[Dshield] Re.: Database Integrity?

Johannes B. Ullrich jullrich at euclidian.com
Sun Mar 11 03:19:36 GMT 2001


The database will now reject entries where source and target address are the
same. I would like to do as little filtering as possible, and let the users
decide what data to use.

We keep extensive logs and backups of original submissions to help track
down problems. If we find obvious errors, like the one mentioned below, they
will be immediately corrected. There are a few other cases where we may
remove an "attacker":

 - known portscan services like Shields Up or Cablemodemhelp.com
 - reserved IP addresses like 10/8 or 192.168/16
 - cases where the submitter of a report asks us to remove them.

We will not remove records if:

 - the "attacker" machine was compromised at the time the attacks where
recorded. I guess this is the case for most of the attacker IPs.
 - the target port does not indicate an attack.

If someone feels like an IP address was implicated for malicious reasons, we
will try to contact the submitter and try to get both sides of the story.



-----Original Message-----
From: dshield-admin at dshield.org [mailto:dshield-admin at dshield.org]On Behalf
Of Dan Crooks
Sent: Saturday, March 10, 2001 7:07 AM
To: dshield at dshield.org
Subject: [Dshield] Database Integrity?


I don't read this list often so I am sorry if this is re-hashing old news.
I received a call yesterday from a government agency that specializes in
tracking computer
intrusion detection.  They were inquiring about activities that reports
showed originated from my IP.  This agency received a report that originated
from DShield
sources that showed a couple of dates back in January my IP was the #1
attacker.

At first I thought my machine had been hacked and someone was using it to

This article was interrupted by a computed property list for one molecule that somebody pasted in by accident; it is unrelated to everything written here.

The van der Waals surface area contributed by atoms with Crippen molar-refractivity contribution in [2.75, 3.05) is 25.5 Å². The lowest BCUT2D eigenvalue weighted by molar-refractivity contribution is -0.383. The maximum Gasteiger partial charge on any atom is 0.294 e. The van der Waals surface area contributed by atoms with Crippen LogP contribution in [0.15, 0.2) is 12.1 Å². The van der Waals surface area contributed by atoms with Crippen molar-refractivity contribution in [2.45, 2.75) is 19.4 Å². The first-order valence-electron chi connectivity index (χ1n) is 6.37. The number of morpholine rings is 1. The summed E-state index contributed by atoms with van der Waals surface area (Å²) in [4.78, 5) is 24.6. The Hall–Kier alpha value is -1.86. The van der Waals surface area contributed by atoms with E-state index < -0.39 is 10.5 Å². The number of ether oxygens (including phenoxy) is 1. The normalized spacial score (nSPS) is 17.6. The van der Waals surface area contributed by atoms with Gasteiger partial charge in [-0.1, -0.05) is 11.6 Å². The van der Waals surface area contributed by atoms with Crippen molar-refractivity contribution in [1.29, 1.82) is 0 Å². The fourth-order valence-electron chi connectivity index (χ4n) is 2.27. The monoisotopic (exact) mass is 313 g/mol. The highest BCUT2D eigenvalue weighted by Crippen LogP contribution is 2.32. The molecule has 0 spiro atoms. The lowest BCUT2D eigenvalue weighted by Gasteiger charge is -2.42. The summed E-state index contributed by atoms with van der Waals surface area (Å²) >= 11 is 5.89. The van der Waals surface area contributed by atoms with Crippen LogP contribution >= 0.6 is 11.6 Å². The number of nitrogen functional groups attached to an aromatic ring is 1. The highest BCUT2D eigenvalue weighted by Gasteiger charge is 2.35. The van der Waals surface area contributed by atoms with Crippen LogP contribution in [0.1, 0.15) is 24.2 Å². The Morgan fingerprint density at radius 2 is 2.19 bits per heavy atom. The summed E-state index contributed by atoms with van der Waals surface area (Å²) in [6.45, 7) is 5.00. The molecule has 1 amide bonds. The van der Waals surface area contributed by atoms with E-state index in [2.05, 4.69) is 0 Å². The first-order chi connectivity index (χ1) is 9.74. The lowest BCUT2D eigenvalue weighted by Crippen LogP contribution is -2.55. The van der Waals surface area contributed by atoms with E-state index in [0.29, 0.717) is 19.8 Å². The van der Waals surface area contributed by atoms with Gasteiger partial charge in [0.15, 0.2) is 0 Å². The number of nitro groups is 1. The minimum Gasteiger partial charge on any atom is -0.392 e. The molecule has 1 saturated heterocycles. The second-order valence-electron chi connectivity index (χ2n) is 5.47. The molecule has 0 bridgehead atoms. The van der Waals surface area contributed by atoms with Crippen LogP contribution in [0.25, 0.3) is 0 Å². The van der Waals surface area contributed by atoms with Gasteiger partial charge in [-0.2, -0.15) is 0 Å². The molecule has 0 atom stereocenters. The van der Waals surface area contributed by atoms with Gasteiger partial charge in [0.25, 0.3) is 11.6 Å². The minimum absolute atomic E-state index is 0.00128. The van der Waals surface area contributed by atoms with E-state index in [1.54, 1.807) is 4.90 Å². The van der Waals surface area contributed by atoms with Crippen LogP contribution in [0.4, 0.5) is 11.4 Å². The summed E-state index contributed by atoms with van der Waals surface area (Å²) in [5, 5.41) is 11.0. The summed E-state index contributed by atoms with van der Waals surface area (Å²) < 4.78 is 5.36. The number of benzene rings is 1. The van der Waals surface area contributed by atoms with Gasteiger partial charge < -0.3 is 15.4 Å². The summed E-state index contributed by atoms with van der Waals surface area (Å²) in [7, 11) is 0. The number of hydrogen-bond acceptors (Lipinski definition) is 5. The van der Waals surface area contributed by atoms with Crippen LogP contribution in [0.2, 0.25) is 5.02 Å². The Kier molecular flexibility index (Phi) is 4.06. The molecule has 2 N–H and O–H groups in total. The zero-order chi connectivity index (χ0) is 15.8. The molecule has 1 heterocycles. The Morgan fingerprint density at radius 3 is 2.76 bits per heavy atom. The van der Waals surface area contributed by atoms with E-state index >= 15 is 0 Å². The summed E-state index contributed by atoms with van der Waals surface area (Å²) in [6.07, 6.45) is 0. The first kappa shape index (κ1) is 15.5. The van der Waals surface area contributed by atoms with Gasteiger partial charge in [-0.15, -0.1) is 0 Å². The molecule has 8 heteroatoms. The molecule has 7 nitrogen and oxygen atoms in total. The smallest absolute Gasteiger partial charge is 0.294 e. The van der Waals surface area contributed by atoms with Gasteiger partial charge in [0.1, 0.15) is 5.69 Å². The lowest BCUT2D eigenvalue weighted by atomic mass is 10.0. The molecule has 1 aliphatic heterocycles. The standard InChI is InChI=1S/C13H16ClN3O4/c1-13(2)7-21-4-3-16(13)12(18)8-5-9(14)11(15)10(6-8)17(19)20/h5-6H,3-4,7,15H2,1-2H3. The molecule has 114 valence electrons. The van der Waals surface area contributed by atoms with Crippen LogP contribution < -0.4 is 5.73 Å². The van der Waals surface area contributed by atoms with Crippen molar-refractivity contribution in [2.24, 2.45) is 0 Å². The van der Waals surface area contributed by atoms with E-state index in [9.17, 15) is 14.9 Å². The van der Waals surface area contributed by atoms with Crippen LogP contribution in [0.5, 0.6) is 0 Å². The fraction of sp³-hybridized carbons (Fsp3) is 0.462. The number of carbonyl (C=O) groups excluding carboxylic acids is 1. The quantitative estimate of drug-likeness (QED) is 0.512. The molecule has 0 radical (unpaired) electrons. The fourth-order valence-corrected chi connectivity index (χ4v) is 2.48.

scan other machines without my knowledge.  I had not noticed anything that
would indicate
I had been hacked.  I could find no trace of any intrusion.  Then I thought
that maybe my submissions to the database at Dshield had gotten reversed
making me the attacker instead of the attacked.  Using the search tool on
DShield I was unable to determine much of anything useful.

Luckily I keep all my submission reports to DShield.  I reviewed the dates
in question and discovered that on those dates I had run port scans on my
machine
using nmap to look for weaknesses in my own system.  The log I submitted to
DShield shows the same IP as attacker and attackee!!

If government agencies are going to use DShield reports to track attackers
there has got to be some way to prevent this kind of mistake.  Had this
agency
decided to seize my equipment based on the information they received from
DShield it would have smeared the whole DShield project.  Error checking
must
be accomplished on reports submitted to DShield BEFORE being written to the
database, otherwise the database is useless.

If DShield receives reports that contain the same IP for both inbound and
outbound it should NOT add them to the database?




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